THE FLASH #41
Writer: Joshua Williamson
Penciler: Carlos D’Anda
Colorist: Luis Guerrero
Letterer: Steve Wands
Release Date: 2/28/18
The Flash #41 opens on Grodd plotting with his minions, who inform him that the wand Multiplex needs to complete the lightning rod is missing. But Grodd, being the excellent strategist ape that he is, isn’t particularly concerned about not ensuring his desired outcome given how well he knows Barry Allen. And so we spend most of The Flash #41 watching Barry wrestle with his fate while coaching both Wallys and Avery on how to fight Grodd without him, all the while wondering if he’ll fall prey to his own insecurities. At first he remains the hopeful and inspiring man he’s always been, refusing to believe that Grodd will defeat the other Flashes, but he does start to lose his grip later on. One of the best parts of the issue is that it doesn’t just focus on Barry in light of his new circumstances, it also allows the younger Wally and Avery to contemplate what their powers mean to them once they discover that the lightning rod is slowly sucking up all the speed force – even theirs.
Another great thing – and there’s actually quite a bit considering how it first seems like filler issue – about The Flash #41? The art. Carlos D’Anda and Luis Guerrero’s first time working on this run is a success, creating a more youthful look for the characters that helps energize the story. Guerrero’s colors are a little less vivid than previous artists, but works considering that Barry and friends are literally losing their life force. And as optimistic as Barry seems at first, D’Anda makes his later uncertainty and even anger seem just as believable.
As good a job as Williamson usually does of layin the groundwork for Barry’s mental state, his turn from accepting Wally as the new Flash to grabbing for the title himself was a little too quick for my taste. Some amount of work on that front was done before The Flash #41, but given how sure of himself he seemed at the start of the issue it was a little disconcerting to see him so focused on his own powers. It almost seemed as if the wand was possessed or was otherwise exerting some sort of control over him, which is entirely possible given that Meena and Raijin have been brainwashed by Grodd as well.
Wally decides Meena’s been brainwashed as well, and his attempts to snap her out of it are a nice callback to their short-lived partnership earlier in the run. Speaking of callbacks, the most poignant sequence is probably the older Wally running through Central City while evacuating its citizens and remembering the important moments he lived there. A kind flower shop owner takes him back to his first date with Linda and a few others get joyful greetings as he deposits them to safety, but the most powerful encounter is when he comes face to face with Iris (whose hair looks so much better and whose face looks so much younger, yay!).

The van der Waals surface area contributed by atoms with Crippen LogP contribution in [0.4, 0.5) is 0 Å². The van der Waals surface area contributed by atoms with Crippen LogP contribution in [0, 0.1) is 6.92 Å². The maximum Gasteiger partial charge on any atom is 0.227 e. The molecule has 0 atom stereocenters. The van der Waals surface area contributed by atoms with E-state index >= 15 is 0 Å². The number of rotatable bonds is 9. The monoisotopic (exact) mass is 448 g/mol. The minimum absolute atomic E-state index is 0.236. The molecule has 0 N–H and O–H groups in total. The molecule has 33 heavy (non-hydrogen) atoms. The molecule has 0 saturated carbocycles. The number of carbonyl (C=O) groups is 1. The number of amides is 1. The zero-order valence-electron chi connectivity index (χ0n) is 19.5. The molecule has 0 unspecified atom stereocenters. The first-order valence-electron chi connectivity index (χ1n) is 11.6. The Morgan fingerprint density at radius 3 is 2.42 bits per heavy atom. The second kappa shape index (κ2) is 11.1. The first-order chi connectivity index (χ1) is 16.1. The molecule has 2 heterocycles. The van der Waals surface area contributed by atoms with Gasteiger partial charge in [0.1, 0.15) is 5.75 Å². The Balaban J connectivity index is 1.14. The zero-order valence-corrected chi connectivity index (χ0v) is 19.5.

It’s always lovely to get little snippets of Iris and Wally’s life outside of Barry, but the important part is seeing how much Wally is struggling with his choice to keep her outside the loop. Of course, there’s not much time for introspection because the last few pages are when the plot gets moving. Meanwhile, Barry is creating a new problem all on his own when he breaks into Iron Heights to get help from a rather unlikely candidate. The idea that no one knew him before he had powers is a rather depressing one, but at least it makes sense as a motivator for getting them back. I’m just not sure if I believe Barry would become that desperate that quickly, though I do appreciate Wally getting the chance to shine these last few issues. Maybe he’ll be able to give his old mentor a few tips before during the upcoming Flash War arc.
Verdict: 4 out 5 stars. Refreshing and youthful art combined with a powerful story for both Wallys helps make the most of the latest Grodd arc. While Barry’s actions are disappointing, especially coming so soon after the Negative Flash arc, it’s also good that he’s being given the space to make mistakes.